|It works for her! (Photo: Good Housekeeping)|
And, really, who isn't a food lover? There are the occasional oh-so-superior people who don't like sweets (!!), but these, thankfully, are few and far between, as natural selection keeps them to a minimum. (Who could date--much less marry and have children with--a person who, after dinner, carelessly passed on dessert or chocolate when you yourself were dying for some?)
Food-related gifts can't be beat at Christmas for so many reasons, including:
- They don't junk up the house and end up in a Goodwill bag a few years down the line.
- They don't break.
- They are frequently shared with the recipient's family, if not with the very giver.
- They can reap benefits for all involved in cases like restaurant gift certificates, cookbooks, or actual food (see #3).
Therefore, if you were thinking of reaching for another tie, pair of slippers, Barnes & Noble gift card, or what-have-you, consider these suggestions instead.
(1) A meal at a new restaurant. Forget the big chains--we had some great chefs visit the Bellevue Farmers Market over the past few years, and in the Market off-season we can still sample their tasty food locally. A partial list:
- Cantinetta Bellevue for Tuscan-inspired Italian food incorporating Pacific NW ingredients.
- Seastar or John Howie Steak. Most likely you've eaten at one of John Howie's restaurants already, but who ever objects to a repeat visit?
- Bradley Dickenson's stylish Pearl. Fresh seafood, steaks, NW ingredients, and local vegetables.
- And the venerable Bis on Main for French/Italian/Delicious.
- If gift certificates aren't your thing, consider a scavenger hunt with clues ending at the restaurant, or even a "kidnapping" on a certain date. Design something related to these to put under the tree.
(2) Food itself. I've got Market-made jam, peanut brittle, salmon, and honey waiting to be handed over as-is or incorporated in homemade food gifts. Many of the vendors featured at the Bellevue Farmers Market can be found at other local farmers markets (use the locator link from my previous post) or in specialty stores. Get creative! How about a Local-Food-of-the-Month Club? Doesn't have to be big. Just some seasonal produce or cheese or beef jerky or whatever. Something to look forward to.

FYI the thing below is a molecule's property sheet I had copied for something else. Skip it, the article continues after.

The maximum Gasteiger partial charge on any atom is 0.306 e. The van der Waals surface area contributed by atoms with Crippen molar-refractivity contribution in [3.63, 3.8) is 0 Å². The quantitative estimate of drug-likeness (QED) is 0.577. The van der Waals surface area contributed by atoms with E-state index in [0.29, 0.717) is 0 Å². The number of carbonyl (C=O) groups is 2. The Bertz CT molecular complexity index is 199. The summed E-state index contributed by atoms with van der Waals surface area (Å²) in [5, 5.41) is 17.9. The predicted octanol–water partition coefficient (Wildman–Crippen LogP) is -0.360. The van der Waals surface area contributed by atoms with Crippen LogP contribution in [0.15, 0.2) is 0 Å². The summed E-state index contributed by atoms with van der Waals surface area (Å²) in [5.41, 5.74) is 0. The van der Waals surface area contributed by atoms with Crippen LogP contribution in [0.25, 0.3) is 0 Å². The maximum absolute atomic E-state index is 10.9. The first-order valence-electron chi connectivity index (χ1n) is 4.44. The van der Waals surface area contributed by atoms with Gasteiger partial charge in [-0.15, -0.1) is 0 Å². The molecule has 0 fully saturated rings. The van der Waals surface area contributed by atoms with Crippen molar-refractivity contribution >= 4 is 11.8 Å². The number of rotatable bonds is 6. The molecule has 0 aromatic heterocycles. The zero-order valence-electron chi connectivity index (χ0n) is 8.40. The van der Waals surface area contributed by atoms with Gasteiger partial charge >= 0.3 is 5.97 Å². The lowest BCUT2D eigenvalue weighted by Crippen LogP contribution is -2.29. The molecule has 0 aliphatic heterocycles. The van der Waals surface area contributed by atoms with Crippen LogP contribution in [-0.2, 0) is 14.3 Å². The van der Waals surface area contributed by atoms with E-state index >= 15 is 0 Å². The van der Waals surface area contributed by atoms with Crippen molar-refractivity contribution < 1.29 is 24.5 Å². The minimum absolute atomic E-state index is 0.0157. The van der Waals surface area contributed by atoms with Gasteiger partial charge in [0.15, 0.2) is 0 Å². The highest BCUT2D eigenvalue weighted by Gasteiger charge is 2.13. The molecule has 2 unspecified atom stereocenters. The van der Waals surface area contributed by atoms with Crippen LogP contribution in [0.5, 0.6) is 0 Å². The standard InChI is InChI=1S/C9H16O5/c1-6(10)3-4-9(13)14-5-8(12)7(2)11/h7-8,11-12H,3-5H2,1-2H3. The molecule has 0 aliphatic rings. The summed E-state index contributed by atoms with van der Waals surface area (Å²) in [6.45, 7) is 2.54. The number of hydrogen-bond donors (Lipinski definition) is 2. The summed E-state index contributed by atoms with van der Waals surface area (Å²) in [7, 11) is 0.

(3) How about a cooking class? Talk about a gift that keeps on giving. And if you've read Kathleen Flinn's THE KITCHEN-COUNTER COOKING SCHOOL, which I reviewed here, you know something as simple as learning to use a knife properly can change someone's life. Flinn offers a link to video cooking classes, which I haven't checked out, but plenty of local places offer a Knife Skills class.
(4) A cookbook. Yes, I cook using online recipes frequently, but it's not my favorite. I don't want to print the recipes out (waste of paper) or write them out (too lazy), so I end up bringing my laptop into the kitchen, a habit that will one day end in disaster. I still love a good cookbook. If your friend has too many cookbooks already, consider a homemade album of your absolute favorites? I bought mini photo albums one year and typed up ten of my go-to recipes for the bread machine. My mom still uses hers!
(5) A book about food. I've mentioned many on this blog, and many have hit the bestseller list. They do tend to get political, given the state of food in America, so keep that in mind. Some past ideas:
- Little Heathens by Mildred Armstrong Kalish. A memoir of growing up on an Iowa farm during the Depression. Talk about self-sufficiency! Sad how much food Iowa must import now because it's all gone the way of corn and soybeans.
- The Kitchen-Counter Cooking School (see above).
- Animals in Translation by Temple Grandin. More a book about how her autism gave her a better understanding of animals. Grandin has worked in the livestock-processing industry and her experiences are moving and eye-opening.
Hope this helps. Feel free to recommend other books or food-gift ideas in the comments!